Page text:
A Guide to Minnesota’s Bluff Country

Along Minnesota’s southeastern border, the Driftless Area offers expansive, bluff-topping vistas

 

Looking over Winona from Sugar Loaf Bluff
Looking over Winona from Sugar Loaf Bluff

Photo by Cynthya Porter/Visit Winona

The Driftless Area is the unique geologic region of southeastern Minnesota, southwestern Wisconsin, and northeastern Iowa left unscraped by the glaciers of the last ice age. Minnesota calls the Driftless Area on its side of the Mississippi “Bluff Country.”

Everybody knows what a bluff is. Wisconsin calls its side of the river “Coulee Country,” but fewer know what a coulee is. An easy way to remember: You can’t have coulees without bluffs. Coulees are the steep-sided valleys between the bluffs. They were carved eons ago by flowing water, so the term “coulee” comes from the French verb “couler,” meaning “to flow.”

Both Bluff Country and Coulee Country promise scenic beauty and unusual attractions. The names by which we mortals know the bluffs and coulees of this region are intriguing: Barn Bluff, Sugar Loaf Bluff, Irish Coulee. It’s easy to imagine some are even haunted.

The Mississippi River bisects Bluff Country, and the nationally designated Great River Road byways are its arteries. In Minnesota, those are Highways 61 and 26 to the Iowa border. In Wisconsin, it’s Highway 35 to the Illinois border.

View of Red Wing from Barn Bluff
View of Red Wing from Barn Bluff

Courtesy Explore Minnesota

Barn Bluff

If you begin a weekend trek to Bluff Country early enough, Red Wing makes a perfect first stop. Barn Bluff is located on the southeast side of Red Wing, an hour south of the Twin Cities. A number of trails offer terrain rated from easy to moderate, but the trails to the summit require long stretches of uphill hiking, including stairs. The reward? Terrific views of both the Mississippi River bottoms and the city.

Sugar Loaf Bluff
Sugar Loaf Bluff

Photo by Cynthya Porter/Visit Winona

Sugar Loaf Bluff

Another hour down Highway 61, in Winona, is another great spot to enjoy urban bluff climbing. Sugar Loaf Bluff is locally famous, though it’s the result of quarrying in the late 1800s rather than epochs of natural erosion. A public trail on the north side makes for a nice hour-long round trip, plenty of time to enjoy great views of the river town.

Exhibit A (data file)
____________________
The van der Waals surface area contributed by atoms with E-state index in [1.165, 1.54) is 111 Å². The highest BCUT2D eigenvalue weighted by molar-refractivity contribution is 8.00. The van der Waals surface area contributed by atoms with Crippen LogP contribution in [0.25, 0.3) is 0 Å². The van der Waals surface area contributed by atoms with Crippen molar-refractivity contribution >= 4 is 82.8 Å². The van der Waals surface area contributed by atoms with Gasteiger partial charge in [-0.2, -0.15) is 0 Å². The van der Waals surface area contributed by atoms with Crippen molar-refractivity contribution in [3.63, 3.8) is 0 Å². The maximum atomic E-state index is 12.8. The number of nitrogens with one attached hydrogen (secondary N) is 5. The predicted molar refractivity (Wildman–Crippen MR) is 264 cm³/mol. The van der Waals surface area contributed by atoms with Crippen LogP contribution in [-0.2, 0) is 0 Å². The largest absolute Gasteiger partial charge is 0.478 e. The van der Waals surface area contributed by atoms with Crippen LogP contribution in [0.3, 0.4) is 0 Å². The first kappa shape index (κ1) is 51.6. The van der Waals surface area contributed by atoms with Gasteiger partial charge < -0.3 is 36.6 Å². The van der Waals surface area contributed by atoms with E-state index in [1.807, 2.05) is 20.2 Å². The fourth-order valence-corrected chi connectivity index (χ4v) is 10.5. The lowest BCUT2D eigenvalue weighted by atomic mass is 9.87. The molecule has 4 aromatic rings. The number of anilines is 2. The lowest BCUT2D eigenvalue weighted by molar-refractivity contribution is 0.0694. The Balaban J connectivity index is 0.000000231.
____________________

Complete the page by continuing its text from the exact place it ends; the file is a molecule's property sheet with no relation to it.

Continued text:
Bluff Country State Parks

Perhaps Minnesota’s top Bluff Country attractions are the seven state parks scattered across it. While Whitewater State Park is one of the most popular in Minnesota’s system, others in this region are gems in the rough. Carley State Park has terrific trout fishing, hiking, wildflowers, and birding. John A. Latsch State Park is for day use only but offers a hiking route typical of bluff country trekking. Though not as large as Whitewater, Great River Bluffs State Park is easily accessible, with incredible views that measure up to any you’ll find in the state. Other Bluff Country parks worth exploring include Frontenac, Beaver Valley, and Mystery Cave.

Buena Vista Park overlooking the Mississippi River
Buena Vista Park overlooking the Mississippi River

Courtesy Travel Wisconsin

Coulee Country

On the Wisconsin side, two rural driving tours are packed with scenery and total immersion in what the locals call Coulee Country. The counties of La Crosse, Vernon, Monroe, Trempealeau, and Jackson make up the heart of the region. In pioneer days, coulees were isolating, so clusters of families who occupied them comprised a community.

Heading 15 miles east from La Crosse on I-90, take a right on county road C toward Barres Mills, then find your way out to Russlan and the Coulee State Experimental Forest. Or take a turn down Irish Coulee. This drive will help you understand Coulee Country life today and in generations past. Another scenic backroad that must be experienced if you want to claim you’ve really seen rural Wisconsin is a drive on Highway 93 from the Great River Road to Arcadia. Behold America’s pastoral dairy land at its finest.

Only two things are required to discover the best of Bluff and Coulee Country. First, whether you drive it, boat it, hike it, or bike it—put on the miles. Second, don’t be afraid to turn down a road not on your map.

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